Dataforth does not have any custom modules that run on 12VDC power. Most DSCA modules require a minimum power supply voltage of 15VDC while some require a minimum of 19VDC. Both are suitable for use with nominal 24VDC power supplies over the full operating temperature range of -40C to +85C. Dataforth offers a line of accessory power supplies, PWR-PS5RxW, which have been qualified for use with the DSCA product line. https://www.dataforth.com/catalog/pdf/PWR-PS5RxW.pdf
Where can I find the MTBF of my module?
Information on MTBF for SCM5B, SCM7B, 8B and DSCA is available on our website. Please see application note AN802 for more details. Application notes can be found under the "Literature" tab on the top navigation bar.
What does "Response time, 90% span" mean on the datasheet for my module?
Normally, a response time figure refers to how quickly a module's output can "respond" to a change in the input signal. "Response time, 90% span" refers to how fast a module can adjust its output when a step signal is applied at the input, where the magnitude of this step input is 90% of the input span of the module.
Why do I see a -10V shift when I change to a DSCL23 from a DSCA42-01C or similar?
The DSCA42-01C internal electronics is powered by an overall power supply and then the module output circuitry provides the output current whose return side (or negative side) is connected internally to the power supply common. This causes the output signal to be positive with respect to the common.
Whereas, the DSCL23 is loop-powered through its output terminals. That puts the 4-20mA receiver (the load) in series with the power supply. So when you measure the voltage from the power supply common (- terminal) to the other side of the load you will see a negative signal. The module could be made usable if the power supply has a fully floating output and you can make terminal 1 (the return current terminal) the common and measure the positive signal across the load from the power supply (-) to terminal 1 (the return current terminal), the common.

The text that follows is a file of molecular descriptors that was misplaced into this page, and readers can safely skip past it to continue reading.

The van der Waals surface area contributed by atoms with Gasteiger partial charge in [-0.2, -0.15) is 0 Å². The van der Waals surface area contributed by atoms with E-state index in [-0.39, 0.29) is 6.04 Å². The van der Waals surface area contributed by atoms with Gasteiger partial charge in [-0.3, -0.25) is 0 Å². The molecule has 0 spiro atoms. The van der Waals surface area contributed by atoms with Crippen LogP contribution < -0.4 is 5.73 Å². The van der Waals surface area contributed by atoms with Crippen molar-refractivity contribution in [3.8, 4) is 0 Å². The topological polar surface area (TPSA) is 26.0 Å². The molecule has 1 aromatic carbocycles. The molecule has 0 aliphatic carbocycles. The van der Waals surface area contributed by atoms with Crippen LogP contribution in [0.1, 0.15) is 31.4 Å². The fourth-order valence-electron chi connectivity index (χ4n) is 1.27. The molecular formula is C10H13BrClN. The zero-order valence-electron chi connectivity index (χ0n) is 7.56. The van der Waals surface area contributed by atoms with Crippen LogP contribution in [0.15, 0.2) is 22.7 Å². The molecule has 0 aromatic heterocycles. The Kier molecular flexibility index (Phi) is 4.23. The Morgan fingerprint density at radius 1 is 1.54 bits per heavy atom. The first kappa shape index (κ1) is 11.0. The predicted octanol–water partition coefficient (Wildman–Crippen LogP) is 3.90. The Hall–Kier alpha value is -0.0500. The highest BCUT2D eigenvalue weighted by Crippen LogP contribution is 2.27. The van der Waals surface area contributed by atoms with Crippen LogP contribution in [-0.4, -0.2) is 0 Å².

A better match for your application is the DSCA42-01C. Its internal electronics is powered by an overall power supply and then the module output circuitry provides the output current whose return side (or negative side) can be connected to the power supply common. This causes the output signal to be positive with respect to the common.
Keywords/Phrases: 4-20mA isolator with loop power, 2-wire transmitter interface signal conditioner with loop power
If the input range of my signal conditioner is -1V to +1V and the output range is 0 to 10V, does this mean that it ignores polarity?
A signal conditioner with these I/O ranges does not mean that the module ignores the polarity of your voltage input. The output of voltage input modules are scaled linearly, meaning an input of -1V would correspond to an output of 0V, an input of 0V would correspond to an output of 5V, an input of +1V would correspond to an output of 10V, and so on.